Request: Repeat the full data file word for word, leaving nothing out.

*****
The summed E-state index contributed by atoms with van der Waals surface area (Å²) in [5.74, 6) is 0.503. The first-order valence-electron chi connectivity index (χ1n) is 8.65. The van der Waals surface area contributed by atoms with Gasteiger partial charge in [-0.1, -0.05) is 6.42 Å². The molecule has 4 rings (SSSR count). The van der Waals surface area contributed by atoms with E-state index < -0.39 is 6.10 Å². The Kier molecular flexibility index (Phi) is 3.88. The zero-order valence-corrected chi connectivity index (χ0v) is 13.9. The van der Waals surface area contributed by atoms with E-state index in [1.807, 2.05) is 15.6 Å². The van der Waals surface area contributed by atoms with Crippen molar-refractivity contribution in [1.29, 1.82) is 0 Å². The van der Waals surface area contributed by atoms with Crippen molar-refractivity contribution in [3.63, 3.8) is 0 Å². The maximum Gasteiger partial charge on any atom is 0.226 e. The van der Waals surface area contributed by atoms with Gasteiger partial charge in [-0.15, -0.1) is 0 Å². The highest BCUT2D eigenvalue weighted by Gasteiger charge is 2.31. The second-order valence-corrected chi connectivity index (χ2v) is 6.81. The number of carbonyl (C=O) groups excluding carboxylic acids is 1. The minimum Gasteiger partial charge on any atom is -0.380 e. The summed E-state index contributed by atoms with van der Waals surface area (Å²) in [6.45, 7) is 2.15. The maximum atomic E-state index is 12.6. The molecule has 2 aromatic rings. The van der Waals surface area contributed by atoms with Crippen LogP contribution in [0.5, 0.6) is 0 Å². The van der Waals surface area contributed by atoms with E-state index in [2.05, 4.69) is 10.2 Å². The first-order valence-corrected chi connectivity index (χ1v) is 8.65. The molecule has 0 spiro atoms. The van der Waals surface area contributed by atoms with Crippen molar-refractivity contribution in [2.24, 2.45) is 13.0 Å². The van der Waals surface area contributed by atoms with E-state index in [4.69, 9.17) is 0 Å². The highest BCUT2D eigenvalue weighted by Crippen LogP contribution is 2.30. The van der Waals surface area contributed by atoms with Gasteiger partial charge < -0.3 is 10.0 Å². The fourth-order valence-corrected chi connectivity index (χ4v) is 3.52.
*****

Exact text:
The summed E-state index contributed by atoms with van der Waals surface area (Å²) in [5.74, 6) is 0.503. The first-order valence-electron chi connectivity index (χ1n) is 8.65. The van der Waals surface area contributed by atoms with Gasteiger partial charge in [-0.1, -0.05) is 6.42 Å². The molecule has 4 rings (SSSR count). The van der Waals surface area contributed by atoms with E-state index < -0.39 is 6.10 Å². The Kier molecular flexibility index (Phi) is 3.88. The zero-order valence-corrected chi connectivity index (χ0v) is 13.9. The van der Waals surface area contributed by atoms with E-state index in [1.807, 2.05) is 15.6 Å². The van der Waals surface area contributed by atoms with Crippen molar-refractivity contribution in [1.29, 1.82) is 0 Å². The van der Waals surface area contributed by atoms with Crippen molar-refractivity contribution in [3.63, 3.8) is 0 Å². The maximum Gasteiger partial charge on any atom is 0.226 e. The van der Waals surface area contributed by atoms with Gasteiger partial charge in [-0.15, -0.1) is 0 Å². The highest BCUT2D eigenvalue weighted by Gasteiger charge is 2.31. The second-order valence-corrected chi connectivity index (χ2v) is 6.81. The number of carbonyl (C=O) groups excluding carboxylic acids is 1. The minimum Gasteiger partial charge on any atom is -0.380 e. The summed E-state index contributed by atoms with van der Waals surface area (Å²) in [6.45, 7) is 2.15. The maximum atomic E-state index is 12.6. The molecule has 2 aromatic rings. The van der Waals surface area contributed by atoms with Crippen LogP contribution in [0.5, 0.6) is 0 Å². The van der Waals surface area contributed by atoms with E-state index in [2.05, 4.69) is 10.2 Å². The first-order valence-corrected chi connectivity index (χ1v) is 8.65. The molecule has 0 spiro atoms. The van der Waals surface area contributed by atoms with Crippen molar-refractivity contribution in [2.24, 2.45) is 13.0 Å². The van der Waals surface area contributed by atoms with E-state index in [4.69, 9.17) is 0 Å². The highest BCUT2D eigenvalue weighted by Crippen LogP contribution is 2.30. The van der Waals surface area contributed by atoms with Gasteiger partial charge < -0.3 is 10.0 Å². The fourth-order valence-corrected chi connectivity index (χ4v) is 3.52.